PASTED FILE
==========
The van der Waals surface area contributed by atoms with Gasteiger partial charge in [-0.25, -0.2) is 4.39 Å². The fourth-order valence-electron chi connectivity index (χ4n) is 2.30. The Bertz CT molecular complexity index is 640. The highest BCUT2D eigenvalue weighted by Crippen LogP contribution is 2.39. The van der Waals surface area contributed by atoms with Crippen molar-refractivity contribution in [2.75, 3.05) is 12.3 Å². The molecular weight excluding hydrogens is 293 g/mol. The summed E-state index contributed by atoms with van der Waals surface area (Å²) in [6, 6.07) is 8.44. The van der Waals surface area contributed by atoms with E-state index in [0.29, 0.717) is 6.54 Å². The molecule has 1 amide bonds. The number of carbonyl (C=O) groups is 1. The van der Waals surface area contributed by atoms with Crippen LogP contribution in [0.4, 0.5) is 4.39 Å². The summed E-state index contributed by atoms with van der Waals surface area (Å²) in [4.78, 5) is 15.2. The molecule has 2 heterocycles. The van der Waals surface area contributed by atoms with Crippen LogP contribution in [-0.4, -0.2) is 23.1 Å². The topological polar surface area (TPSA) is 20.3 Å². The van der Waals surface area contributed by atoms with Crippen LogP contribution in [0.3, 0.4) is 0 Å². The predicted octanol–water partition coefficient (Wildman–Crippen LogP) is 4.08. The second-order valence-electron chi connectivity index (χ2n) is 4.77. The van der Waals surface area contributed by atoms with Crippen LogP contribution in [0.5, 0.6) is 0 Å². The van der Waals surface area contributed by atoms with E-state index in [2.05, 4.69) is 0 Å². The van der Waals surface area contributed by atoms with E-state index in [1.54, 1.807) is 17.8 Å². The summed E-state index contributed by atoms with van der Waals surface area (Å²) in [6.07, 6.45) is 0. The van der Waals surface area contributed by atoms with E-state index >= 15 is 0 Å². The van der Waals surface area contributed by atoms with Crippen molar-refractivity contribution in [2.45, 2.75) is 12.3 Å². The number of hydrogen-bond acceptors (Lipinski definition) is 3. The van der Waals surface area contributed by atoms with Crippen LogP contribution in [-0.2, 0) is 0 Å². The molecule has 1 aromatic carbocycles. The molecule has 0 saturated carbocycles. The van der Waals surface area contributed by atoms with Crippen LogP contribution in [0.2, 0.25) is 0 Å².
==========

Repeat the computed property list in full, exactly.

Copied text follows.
The van der Waals surface area contributed by atoms with Gasteiger partial charge in [-0.25, -0.2) is 4.39 Å². The fourth-order valence-electron chi connectivity index (χ4n) is 2.30. The Bertz CT molecular complexity index is 640. The highest BCUT2D eigenvalue weighted by Crippen LogP contribution is 2.39. The van der Waals surface area contributed by atoms with Crippen molar-refractivity contribution in [2.75, 3.05) is 12.3 Å². The molecular weight excluding hydrogens is 293 g/mol. The summed E-state index contributed by atoms with van der Waals surface area (Å²) in [6, 6.07) is 8.44. The van der Waals surface area contributed by atoms with E-state index in [0.29, 0.717) is 6.54 Å². The molecule has 1 amide bonds. The number of carbonyl (C=O) groups is 1. The van der Waals surface area contributed by atoms with Crippen LogP contribution in [0.4, 0.5) is 4.39 Å². The summed E-state index contributed by atoms with van der Waals surface area (Å²) in [4.78, 5) is 15.2. The molecule has 2 heterocycles. The van der Waals surface area contributed by atoms with Crippen LogP contribution in [-0.4, -0.2) is 23.1 Å². The topological polar surface area (TPSA) is 20.3 Å². The van der Waals surface area contributed by atoms with Crippen LogP contribution in [0.3, 0.4) is 0 Å². The predicted octanol–water partition coefficient (Wildman–Crippen LogP) is 4.08. The second-order valence-electron chi connectivity index (χ2n) is 4.77. The van der Waals surface area contributed by atoms with Crippen LogP contribution in [0.5, 0.6) is 0 Å². The van der Waals surface area contributed by atoms with E-state index in [2.05, 4.69) is 0 Å². The van der Waals surface area contributed by atoms with E-state index in [1.54, 1.807) is 17.8 Å². The summed E-state index contributed by atoms with van der Waals surface area (Å²) in [6.07, 6.45) is 0. The van der Waals surface area contributed by atoms with E-state index >= 15 is 0 Å². The van der Waals surface area contributed by atoms with Crippen molar-refractivity contribution in [2.45, 2.75) is 12.3 Å². The number of hydrogen-bond acceptors (Lipinski definition) is 3. The van der Waals surface area contributed by atoms with Crippen LogP contribution in [-0.2, 0) is 0 Å². The molecule has 1 aromatic carbocycles. The molecule has 0 saturated carbocycles. The van der Waals surface area contributed by atoms with Crippen LogP contribution in [0.2, 0.25) is 0 Å².